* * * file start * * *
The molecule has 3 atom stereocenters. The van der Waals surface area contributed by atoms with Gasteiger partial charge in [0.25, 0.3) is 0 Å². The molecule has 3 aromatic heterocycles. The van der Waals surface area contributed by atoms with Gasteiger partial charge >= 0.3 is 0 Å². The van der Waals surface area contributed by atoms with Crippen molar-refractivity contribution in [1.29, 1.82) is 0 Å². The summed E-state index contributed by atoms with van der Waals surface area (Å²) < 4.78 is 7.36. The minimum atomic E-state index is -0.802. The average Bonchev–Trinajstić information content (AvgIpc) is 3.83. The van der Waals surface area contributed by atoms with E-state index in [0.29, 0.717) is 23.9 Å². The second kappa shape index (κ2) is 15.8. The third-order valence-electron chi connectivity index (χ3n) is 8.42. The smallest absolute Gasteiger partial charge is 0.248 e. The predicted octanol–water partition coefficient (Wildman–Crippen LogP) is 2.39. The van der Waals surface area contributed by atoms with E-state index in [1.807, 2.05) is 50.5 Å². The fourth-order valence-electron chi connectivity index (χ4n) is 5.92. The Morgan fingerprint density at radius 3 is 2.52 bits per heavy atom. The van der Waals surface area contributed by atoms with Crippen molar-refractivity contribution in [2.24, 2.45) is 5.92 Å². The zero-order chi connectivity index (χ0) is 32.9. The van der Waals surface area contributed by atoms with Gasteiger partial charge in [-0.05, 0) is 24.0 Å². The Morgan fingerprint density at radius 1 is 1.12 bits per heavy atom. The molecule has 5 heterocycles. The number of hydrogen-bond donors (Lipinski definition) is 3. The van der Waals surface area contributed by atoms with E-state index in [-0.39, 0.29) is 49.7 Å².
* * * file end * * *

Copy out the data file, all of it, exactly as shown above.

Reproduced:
The molecule has 3 atom stereocenters. The van der Waals surface area contributed by atoms with Gasteiger partial charge in [0.25, 0.3) is 0 Å². The molecule has 3 aromatic heterocycles. The van der Waals surface area contributed by atoms with Gasteiger partial charge >= 0.3 is 0 Å². The van der Waals surface area contributed by atoms with Crippen molar-refractivity contribution in [1.29, 1.82) is 0 Å². The summed E-state index contributed by atoms with van der Waals surface area (Å²) < 4.78 is 7.36. The minimum atomic E-state index is -0.802. The average Bonchev–Trinajstić information content (AvgIpc) is 3.83. The van der Waals surface area contributed by atoms with E-state index in [0.29, 0.717) is 23.9 Å². The second kappa shape index (κ2) is 15.8. The third-order valence-electron chi connectivity index (χ3n) is 8.42. The smallest absolute Gasteiger partial charge is 0.248 e. The predicted octanol–water partition coefficient (Wildman–Crippen LogP) is 2.39. The van der Waals surface area contributed by atoms with E-state index in [1.807, 2.05) is 50.5 Å². The fourth-order valence-electron chi connectivity index (χ4n) is 5.92. The Morgan fingerprint density at radius 3 is 2.52 bits per heavy atom. The van der Waals surface area contributed by atoms with Crippen molar-refractivity contribution in [2.24, 2.45) is 5.92 Å². The zero-order chi connectivity index (χ0) is 32.9. The van der Waals surface area contributed by atoms with Gasteiger partial charge in [-0.05, 0) is 24.0 Å². The Morgan fingerprint density at radius 1 is 1.12 bits per heavy atom. The molecule has 5 heterocycles. The number of hydrogen-bond donors (Lipinski definition) is 3. The van der Waals surface area contributed by atoms with E-state index in [-0.39, 0.29) is 49.7 Å².